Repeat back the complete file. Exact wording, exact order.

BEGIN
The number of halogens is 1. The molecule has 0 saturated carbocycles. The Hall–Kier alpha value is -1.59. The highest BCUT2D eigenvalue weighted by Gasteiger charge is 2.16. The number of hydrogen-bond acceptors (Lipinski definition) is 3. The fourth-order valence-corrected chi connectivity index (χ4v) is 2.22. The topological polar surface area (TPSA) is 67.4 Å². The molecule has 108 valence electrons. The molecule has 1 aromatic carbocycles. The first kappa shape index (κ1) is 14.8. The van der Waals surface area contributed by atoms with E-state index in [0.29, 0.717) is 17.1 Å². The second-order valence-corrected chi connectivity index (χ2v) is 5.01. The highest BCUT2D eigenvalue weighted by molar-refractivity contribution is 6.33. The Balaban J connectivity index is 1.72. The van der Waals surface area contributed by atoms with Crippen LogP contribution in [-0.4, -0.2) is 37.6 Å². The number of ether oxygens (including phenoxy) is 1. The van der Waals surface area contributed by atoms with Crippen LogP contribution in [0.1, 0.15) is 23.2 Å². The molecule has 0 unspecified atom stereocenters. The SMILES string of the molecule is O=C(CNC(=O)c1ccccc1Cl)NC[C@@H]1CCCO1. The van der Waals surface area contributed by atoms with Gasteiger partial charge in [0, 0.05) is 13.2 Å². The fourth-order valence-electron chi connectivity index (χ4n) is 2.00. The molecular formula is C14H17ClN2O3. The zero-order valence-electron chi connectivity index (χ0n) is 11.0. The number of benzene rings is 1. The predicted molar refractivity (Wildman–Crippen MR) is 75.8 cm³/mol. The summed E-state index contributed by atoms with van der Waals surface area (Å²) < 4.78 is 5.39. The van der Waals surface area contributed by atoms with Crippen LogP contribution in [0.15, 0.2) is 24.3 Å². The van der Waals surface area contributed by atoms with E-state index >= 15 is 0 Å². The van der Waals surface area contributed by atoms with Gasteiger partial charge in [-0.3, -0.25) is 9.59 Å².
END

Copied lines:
The number of halogens is 1. The molecule has 0 saturated carbocycles. The Hall–Kier alpha value is -1.59. The highest BCUT2D eigenvalue weighted by Gasteiger charge is 2.16. The number of hydrogen-bond acceptors (Lipinski definition) is 3. The fourth-order valence-corrected chi connectivity index (χ4v) is 2.22. The topological polar surface area (TPSA) is 67.4 Å². The molecule has 108 valence electrons. The molecule has 1 aromatic carbocycles. The first kappa shape index (κ1) is 14.8. The van der Waals surface area contributed by atoms with E-state index in [0.29, 0.717) is 17.1 Å². The second-order valence-corrected chi connectivity index (χ2v) is 5.01. The highest BCUT2D eigenvalue weighted by molar-refractivity contribution is 6.33. The Balaban J connectivity index is 1.72. The van der Waals surface area contributed by atoms with Crippen LogP contribution in [-0.4, -0.2) is 37.6 Å². The number of ether oxygens (including phenoxy) is 1. The van der Waals surface area contributed by atoms with Crippen LogP contribution in [0.1, 0.15) is 23.2 Å². The molecule has 0 unspecified atom stereocenters. The SMILES string of the molecule is O=C(CNC(=O)c1ccccc1Cl)NC[C@@H]1CCCO1. The van der Waals surface area contributed by atoms with Gasteiger partial charge in [0, 0.05) is 13.2 Å². The fourth-order valence-electron chi connectivity index (χ4n) is 2.00. The molecular formula is C14H17ClN2O3. The zero-order valence-electron chi connectivity index (χ0n) is 11.0. The number of benzene rings is 1. The predicted molar refractivity (Wildman–Crippen MR) is 75.8 cm³/mol. The summed E-state index contributed by atoms with van der Waals surface area (Å²) < 4.78 is 5.39. The van der Waals surface area contributed by atoms with Crippen LogP contribution in [0.15, 0.2) is 24.3 Å². The van der Waals surface area contributed by atoms with E-state index >= 15 is 0 Å². The van der Waals surface area contributed by atoms with Gasteiger partial charge in [-0.3, -0.25) is 9.59 Å².